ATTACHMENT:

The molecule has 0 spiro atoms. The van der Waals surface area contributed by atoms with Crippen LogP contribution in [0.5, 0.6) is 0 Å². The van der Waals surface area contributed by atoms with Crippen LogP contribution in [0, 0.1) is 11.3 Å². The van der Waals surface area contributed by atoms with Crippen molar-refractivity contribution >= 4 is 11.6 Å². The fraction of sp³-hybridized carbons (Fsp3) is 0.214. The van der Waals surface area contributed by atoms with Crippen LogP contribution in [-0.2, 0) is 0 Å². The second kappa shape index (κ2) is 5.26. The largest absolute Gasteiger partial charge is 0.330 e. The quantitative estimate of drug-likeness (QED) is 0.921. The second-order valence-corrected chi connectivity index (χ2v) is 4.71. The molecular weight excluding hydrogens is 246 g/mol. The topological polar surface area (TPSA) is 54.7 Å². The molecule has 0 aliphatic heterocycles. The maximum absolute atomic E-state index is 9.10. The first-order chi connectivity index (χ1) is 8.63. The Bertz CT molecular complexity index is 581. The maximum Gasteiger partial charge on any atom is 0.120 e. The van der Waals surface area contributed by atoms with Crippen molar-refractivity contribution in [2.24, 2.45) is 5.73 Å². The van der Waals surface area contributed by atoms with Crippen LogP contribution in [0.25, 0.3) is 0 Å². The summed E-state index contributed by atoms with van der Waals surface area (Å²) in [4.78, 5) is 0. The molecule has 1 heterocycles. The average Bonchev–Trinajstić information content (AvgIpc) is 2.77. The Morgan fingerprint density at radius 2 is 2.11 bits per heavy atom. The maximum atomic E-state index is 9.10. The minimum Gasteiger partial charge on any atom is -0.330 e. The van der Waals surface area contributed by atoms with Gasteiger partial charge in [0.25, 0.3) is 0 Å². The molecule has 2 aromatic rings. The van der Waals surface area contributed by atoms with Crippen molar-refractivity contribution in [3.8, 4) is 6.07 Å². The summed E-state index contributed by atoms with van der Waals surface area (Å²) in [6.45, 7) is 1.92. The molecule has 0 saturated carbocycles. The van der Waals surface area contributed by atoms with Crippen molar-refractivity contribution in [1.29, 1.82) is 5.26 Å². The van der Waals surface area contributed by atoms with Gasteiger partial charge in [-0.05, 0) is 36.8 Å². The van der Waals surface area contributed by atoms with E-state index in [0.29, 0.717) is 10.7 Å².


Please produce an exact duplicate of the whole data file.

The molecule has 0 spiro atoms. The van der Waals surface area contributed by atoms with Crippen LogP contribution in [0.5, 0.6) is 0 Å². The van der Waals surface area contributed by atoms with Crippen LogP contribution in [0, 0.1) is 11.3 Å². The van der Waals surface area contributed by atoms with Crippen molar-refractivity contribution >= 4 is 11.6 Å². The fraction of sp³-hybridized carbons (Fsp3) is 0.214. The van der Waals surface area contributed by atoms with Crippen LogP contribution in [-0.2, 0) is 0 Å². The second kappa shape index (κ2) is 5.26. The largest absolute Gasteiger partial charge is 0.330 e. The quantitative estimate of drug-likeness (QED) is 0.921. The second-order valence-corrected chi connectivity index (χ2v) is 4.71. The molecular weight excluding hydrogens is 246 g/mol. The topological polar surface area (TPSA) is 54.7 Å². The molecule has 0 aliphatic heterocycles. The maximum absolute atomic E-state index is 9.10. The first-order chi connectivity index (χ1) is 8.63. The Bertz CT molecular complexity index is 581. The maximum Gasteiger partial charge on any atom is 0.120 e. The van der Waals surface area contributed by atoms with Crippen molar-refractivity contribution in [2.24, 2.45) is 5.73 Å². The van der Waals surface area contributed by atoms with Crippen LogP contribution in [0.25, 0.3) is 0 Å². The summed E-state index contributed by atoms with van der Waals surface area (Å²) in [4.78, 5) is 0. The molecule has 1 heterocycles. The average Bonchev–Trinajstić information content (AvgIpc) is 2.77. The Morgan fingerprint density at radius 2 is 2.11 bits per heavy atom. The maximum atomic E-state index is 9.10. The minimum Gasteiger partial charge on any atom is -0.330 e. The van der Waals surface area contributed by atoms with Gasteiger partial charge in [0.25, 0.3) is 0 Å². The molecule has 2 aromatic rings. The van der Waals surface area contributed by atoms with Crippen molar-refractivity contribution in [3.8, 4) is 6.07 Å². The summed E-state index contributed by atoms with van der Waals surface area (Å²) in [6.45, 7) is 1.92. The molecule has 0 saturated carbocycles. The van der Waals surface area contributed by atoms with Crippen molar-refractivity contribution in [1.29, 1.82) is 5.26 Å². The van der Waals surface area contributed by atoms with Gasteiger partial charge in [-0.05, 0) is 36.8 Å². The van der Waals surface area contributed by atoms with E-state index in [0.29, 0.717) is 10.7 Å².